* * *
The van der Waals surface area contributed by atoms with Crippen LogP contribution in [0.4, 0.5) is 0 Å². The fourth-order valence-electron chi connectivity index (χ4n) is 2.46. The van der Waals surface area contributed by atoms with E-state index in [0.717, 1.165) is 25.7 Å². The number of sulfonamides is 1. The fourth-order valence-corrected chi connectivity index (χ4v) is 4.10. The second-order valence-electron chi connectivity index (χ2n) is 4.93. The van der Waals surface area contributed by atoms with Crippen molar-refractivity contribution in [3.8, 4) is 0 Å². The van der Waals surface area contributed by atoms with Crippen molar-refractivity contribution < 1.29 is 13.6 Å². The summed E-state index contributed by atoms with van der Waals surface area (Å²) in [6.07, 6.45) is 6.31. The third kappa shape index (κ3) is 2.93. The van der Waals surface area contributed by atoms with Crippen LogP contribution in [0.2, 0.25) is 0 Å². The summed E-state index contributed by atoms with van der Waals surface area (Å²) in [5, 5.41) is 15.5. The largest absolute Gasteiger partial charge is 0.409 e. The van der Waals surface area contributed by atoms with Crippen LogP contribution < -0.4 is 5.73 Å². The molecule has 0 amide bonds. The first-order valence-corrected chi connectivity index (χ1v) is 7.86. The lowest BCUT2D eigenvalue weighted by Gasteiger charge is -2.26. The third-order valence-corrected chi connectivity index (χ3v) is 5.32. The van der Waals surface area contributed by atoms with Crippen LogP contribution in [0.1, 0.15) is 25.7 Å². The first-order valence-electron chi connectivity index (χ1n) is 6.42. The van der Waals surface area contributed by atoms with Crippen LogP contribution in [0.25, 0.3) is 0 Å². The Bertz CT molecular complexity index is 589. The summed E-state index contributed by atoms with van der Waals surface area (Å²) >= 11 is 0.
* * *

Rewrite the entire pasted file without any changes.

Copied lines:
The van der Waals surface area contributed by atoms with Crippen LogP contribution in [0.4, 0.5) is 0 Å². The fourth-order valence-electron chi connectivity index (χ4n) is 2.46. The van der Waals surface area contributed by atoms with E-state index in [0.717, 1.165) is 25.7 Å². The number of sulfonamides is 1. The fourth-order valence-corrected chi connectivity index (χ4v) is 4.10. The second-order valence-electron chi connectivity index (χ2n) is 4.93. The van der Waals surface area contributed by atoms with Crippen molar-refractivity contribution in [3.8, 4) is 0 Å². The van der Waals surface area contributed by atoms with Crippen molar-refractivity contribution < 1.29 is 13.6 Å². The summed E-state index contributed by atoms with van der Waals surface area (Å²) in [6.07, 6.45) is 6.31. The third kappa shape index (κ3) is 2.93. The van der Waals surface area contributed by atoms with Crippen LogP contribution in [0.2, 0.25) is 0 Å². The summed E-state index contributed by atoms with van der Waals surface area (Å²) in [5, 5.41) is 15.5. The largest absolute Gasteiger partial charge is 0.409 e. The van der Waals surface area contributed by atoms with Crippen LogP contribution < -0.4 is 5.73 Å². The molecule has 0 amide bonds. The first-order valence-corrected chi connectivity index (χ1v) is 7.86. The lowest BCUT2D eigenvalue weighted by Gasteiger charge is -2.26. The third-order valence-corrected chi connectivity index (χ3v) is 5.32. The van der Waals surface area contributed by atoms with Crippen LogP contribution in [0.1, 0.15) is 25.7 Å². The first-order valence-electron chi connectivity index (χ1n) is 6.42. The van der Waals surface area contributed by atoms with Crippen LogP contribution in [0.25, 0.3) is 0 Å². The Bertz CT molecular complexity index is 589. The summed E-state index contributed by atoms with van der Waals surface area (Å²) >= 11 is 0.